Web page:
Bob Cheek was a coach who “happened to be a sports writer”

Donnie Scott keeps the old newspaper in a photo album. There he is at bat next to this headline: “Running: 18 home runs averaging 782 points shooting.”

Scott was 12 years old.

The story changed his life. Bob Cheek wrote: “Donnie Scott can command premium rates in the advertising market.” independent evening Back in 1974. “It’s a moving billboard, a 4-column newspaper ad, a 1-minute TV ad. Every time Scott swings the bat, it rings at his dad’s cash register. When they ask his dad how he works, they know Donny is business. …for effectiveness, Donnie Scott can’t be defeated by a Pied Piper. Father runs the batting cage and son runs the pitchers. Put them together and it’ll be like turning on all the extra lights on the pinball machine.”

This 12-year-old will continue playing for two and a half years with Major League Baseball.

Scott, 60, said, “You can split my life in two. There was a pre-Bob and there was an after-Bob.”

Scott said Cheek’s story changed the way people viewed him. It has changed how he looks at himself. The journalist covered the footballer’s career, the year he returned to the minor leagues, and his transition to coaching. Paid coverage of Chick Scott. I paid him. And it took him a while to realize something else about the journalist.

“This guy was a coach and he just happened to be a sports writer,” Scott said.

The chick who spent 21 years in independent evening and 15 years in Tampa TribuneHe died on March 22 of natural causes. He was 82 years old.

Bob Cheek’s 1974 essay about a young and talented baseball player did big things for that player, Donnie Scott. “I’m studying now too. He helped make me a good coach in this way.” [ Courtesy Donnie Scott ]

Stories in the shadows

Chick, or “Chickie” to his friends and fans, has made his way from the paper boy in dew For boy copy to stringer high school football covers. While serving in the army, he married Peggy. Once home, they started a family and Cech joined the newspaper as a sports writer. By 1968, he was a sports editor and columnist.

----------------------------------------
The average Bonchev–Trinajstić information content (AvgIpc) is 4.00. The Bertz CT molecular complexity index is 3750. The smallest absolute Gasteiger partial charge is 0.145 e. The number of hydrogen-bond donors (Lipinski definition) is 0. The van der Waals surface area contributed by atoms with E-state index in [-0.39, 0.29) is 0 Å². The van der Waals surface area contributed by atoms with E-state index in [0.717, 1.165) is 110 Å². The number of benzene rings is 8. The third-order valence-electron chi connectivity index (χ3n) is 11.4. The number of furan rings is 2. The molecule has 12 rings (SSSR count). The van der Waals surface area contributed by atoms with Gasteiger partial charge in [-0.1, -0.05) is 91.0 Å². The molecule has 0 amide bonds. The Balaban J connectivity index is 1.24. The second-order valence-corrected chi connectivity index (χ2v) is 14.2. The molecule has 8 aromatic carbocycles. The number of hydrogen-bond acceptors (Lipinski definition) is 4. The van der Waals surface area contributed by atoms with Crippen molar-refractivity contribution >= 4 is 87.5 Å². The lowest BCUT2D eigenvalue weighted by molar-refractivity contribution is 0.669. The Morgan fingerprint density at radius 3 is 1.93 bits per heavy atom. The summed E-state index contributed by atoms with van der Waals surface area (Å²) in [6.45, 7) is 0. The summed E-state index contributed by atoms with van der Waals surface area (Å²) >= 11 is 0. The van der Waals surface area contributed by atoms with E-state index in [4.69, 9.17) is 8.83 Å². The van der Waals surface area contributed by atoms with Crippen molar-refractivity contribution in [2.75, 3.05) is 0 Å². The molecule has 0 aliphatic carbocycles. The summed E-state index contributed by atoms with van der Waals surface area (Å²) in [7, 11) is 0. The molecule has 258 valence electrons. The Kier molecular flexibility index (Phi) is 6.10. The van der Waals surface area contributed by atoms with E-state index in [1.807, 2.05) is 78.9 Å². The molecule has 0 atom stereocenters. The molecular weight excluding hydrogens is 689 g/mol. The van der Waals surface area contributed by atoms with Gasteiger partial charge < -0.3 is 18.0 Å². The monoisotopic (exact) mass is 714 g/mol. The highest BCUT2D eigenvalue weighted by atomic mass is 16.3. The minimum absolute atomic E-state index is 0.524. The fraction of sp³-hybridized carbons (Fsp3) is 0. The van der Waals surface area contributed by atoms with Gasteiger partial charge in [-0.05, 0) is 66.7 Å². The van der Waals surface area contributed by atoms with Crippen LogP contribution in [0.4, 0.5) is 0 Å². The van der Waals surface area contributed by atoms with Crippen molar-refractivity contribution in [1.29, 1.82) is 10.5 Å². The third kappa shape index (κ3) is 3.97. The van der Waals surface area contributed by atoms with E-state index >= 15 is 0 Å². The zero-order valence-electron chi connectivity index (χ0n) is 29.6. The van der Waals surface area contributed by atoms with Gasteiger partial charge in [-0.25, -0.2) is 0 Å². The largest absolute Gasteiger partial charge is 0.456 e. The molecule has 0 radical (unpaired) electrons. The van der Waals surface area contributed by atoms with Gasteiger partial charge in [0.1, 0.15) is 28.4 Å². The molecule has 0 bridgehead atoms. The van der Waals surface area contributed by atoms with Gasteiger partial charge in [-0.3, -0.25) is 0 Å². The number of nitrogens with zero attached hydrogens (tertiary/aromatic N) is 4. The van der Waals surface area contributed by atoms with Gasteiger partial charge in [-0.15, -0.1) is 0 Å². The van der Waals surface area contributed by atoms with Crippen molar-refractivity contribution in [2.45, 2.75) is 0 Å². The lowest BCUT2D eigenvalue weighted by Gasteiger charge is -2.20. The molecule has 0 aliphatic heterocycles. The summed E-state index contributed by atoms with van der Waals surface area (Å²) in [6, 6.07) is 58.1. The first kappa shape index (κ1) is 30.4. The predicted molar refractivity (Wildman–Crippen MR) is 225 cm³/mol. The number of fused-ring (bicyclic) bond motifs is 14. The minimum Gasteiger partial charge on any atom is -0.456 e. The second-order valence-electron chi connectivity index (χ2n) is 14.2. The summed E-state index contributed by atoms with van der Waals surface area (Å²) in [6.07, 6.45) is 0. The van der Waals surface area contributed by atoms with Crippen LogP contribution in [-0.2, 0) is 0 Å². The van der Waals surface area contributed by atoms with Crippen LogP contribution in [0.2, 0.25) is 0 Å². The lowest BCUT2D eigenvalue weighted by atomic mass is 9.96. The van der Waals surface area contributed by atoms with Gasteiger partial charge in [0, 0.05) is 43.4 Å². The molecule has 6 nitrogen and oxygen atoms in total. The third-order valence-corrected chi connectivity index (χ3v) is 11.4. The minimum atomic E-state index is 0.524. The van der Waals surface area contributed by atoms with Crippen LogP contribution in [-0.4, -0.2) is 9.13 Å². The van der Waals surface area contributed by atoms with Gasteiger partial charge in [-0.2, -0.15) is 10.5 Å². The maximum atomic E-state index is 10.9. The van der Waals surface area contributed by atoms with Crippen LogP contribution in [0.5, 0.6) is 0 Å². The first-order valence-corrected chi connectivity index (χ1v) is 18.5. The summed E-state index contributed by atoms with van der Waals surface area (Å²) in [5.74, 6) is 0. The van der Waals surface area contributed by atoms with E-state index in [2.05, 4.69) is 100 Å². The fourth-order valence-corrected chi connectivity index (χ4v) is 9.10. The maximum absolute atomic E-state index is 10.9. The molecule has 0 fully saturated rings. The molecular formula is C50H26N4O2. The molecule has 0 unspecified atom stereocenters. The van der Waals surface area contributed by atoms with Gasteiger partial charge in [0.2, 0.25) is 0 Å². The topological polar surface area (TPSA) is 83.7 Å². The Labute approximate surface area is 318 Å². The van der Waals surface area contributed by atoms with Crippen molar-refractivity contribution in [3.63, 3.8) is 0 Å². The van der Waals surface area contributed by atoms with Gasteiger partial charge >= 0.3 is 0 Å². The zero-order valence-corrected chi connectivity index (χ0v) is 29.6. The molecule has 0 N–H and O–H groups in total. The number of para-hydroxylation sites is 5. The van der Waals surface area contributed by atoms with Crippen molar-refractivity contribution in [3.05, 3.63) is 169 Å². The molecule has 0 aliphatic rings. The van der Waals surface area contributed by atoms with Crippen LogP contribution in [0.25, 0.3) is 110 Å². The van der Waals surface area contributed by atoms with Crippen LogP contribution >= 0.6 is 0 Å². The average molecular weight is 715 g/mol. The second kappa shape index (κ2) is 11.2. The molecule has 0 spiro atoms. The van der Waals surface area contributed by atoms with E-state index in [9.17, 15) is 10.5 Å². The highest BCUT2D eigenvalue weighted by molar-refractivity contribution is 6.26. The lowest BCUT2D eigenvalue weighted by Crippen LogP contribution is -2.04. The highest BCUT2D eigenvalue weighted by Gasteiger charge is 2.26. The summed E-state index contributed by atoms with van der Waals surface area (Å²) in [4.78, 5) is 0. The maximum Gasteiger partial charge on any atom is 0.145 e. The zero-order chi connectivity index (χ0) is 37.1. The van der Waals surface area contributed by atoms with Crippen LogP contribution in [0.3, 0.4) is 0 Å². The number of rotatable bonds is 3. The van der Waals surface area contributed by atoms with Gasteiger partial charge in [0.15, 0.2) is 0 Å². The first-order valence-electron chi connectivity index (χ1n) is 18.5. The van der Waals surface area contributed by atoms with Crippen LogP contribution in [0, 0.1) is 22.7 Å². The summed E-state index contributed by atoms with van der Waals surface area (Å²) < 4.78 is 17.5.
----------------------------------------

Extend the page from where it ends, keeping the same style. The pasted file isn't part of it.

In his late twenties, Randy Bird began working for Cech and found in his editor an example of the kind of editor Bird hoped to become–a good, fair, and encouraging writer. After a good story, Cech left a note of praise printed in the mailboxes of his correspondents. Beard saved many of them.

From 1983:


If I could give you a gold star for service beyond the call of duty, I would do just that for the great handling and hard work that went into hooliganism and indoor football. I’d like to have a meeting in the newsroom and bring everyone’s attention to your work. It’s not possible of course, so the best I can offer is a pat on the back and a high five…

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beautiful girl

When Bill undoubtedly joined dew As his first job outside of college, he worked for Cech.

“When I got there, it was obvious that in the click order, it was St Pete Times The paper was the biggest and best. We were JV, the little leagues were just as envisioned. Said Blashik, now a sports columnist in a newspaper Los Angeles Times. “He’s the one who taught me a lot about that local journalism is the most important journalism, and writing about the people you live with, your neighbours, it’s so much more important than writing about celebrities and stars.”

CTC wrote about ordinary people, he said undoubtedly. He searched for stories in the shadows.

“No story was too small for him.”

Pop Chick was
Bob Cheek, a former fellow and columnist for the Los Angeles Times, said Bob Cheek was “the first reporter many Tampa Bay athletes spoke to.” “He was there for them when no one was there for them.” [ Courtesy David Chick ]

coach bus

During his career, Chick won nearly 75 writing awards, served on the committee called the Tampa Bay Buccaneers, with the group that brought the Rays to Tampa Bay, and was inducted into the Boca Ciega High School Sports Hall of Fame.

The journalist was also a de facto coach for his four sons, David, Doug, Bruce, and Ryan, and for nearly 20 years of neighborhood kids who played baseball at the Northwest Youth Center in Saint Petersburg. In 1989, his team won the state championship. The following year, he was named Amateur Baseball Coach of the Year by the American Baseball Association.

Their dad was always taking pictures, said David Cheek. He hosts pool parties for the team every year. And the chick had a base to stick to.

“If you don’t come to practice, you don’t play in the game,” said David Cheek.

He said it didn’t matter if he was the best player on the team.

“You have to show up. Just like he did at work. You have to show up every day and do your best.”

Bob Cheek and his wife Peggy were two months away from their 60th wedding anniversary.  After retirement, Cech wrote and directed plays for his church.
Bob Cheek and his wife Peggy were two months away from their 60th wedding anniversary. After retirement, Cech wrote and directed plays for his church. [ Courtesy David Chick ]

Poynter news researcher Karen Bird contributed to this story.

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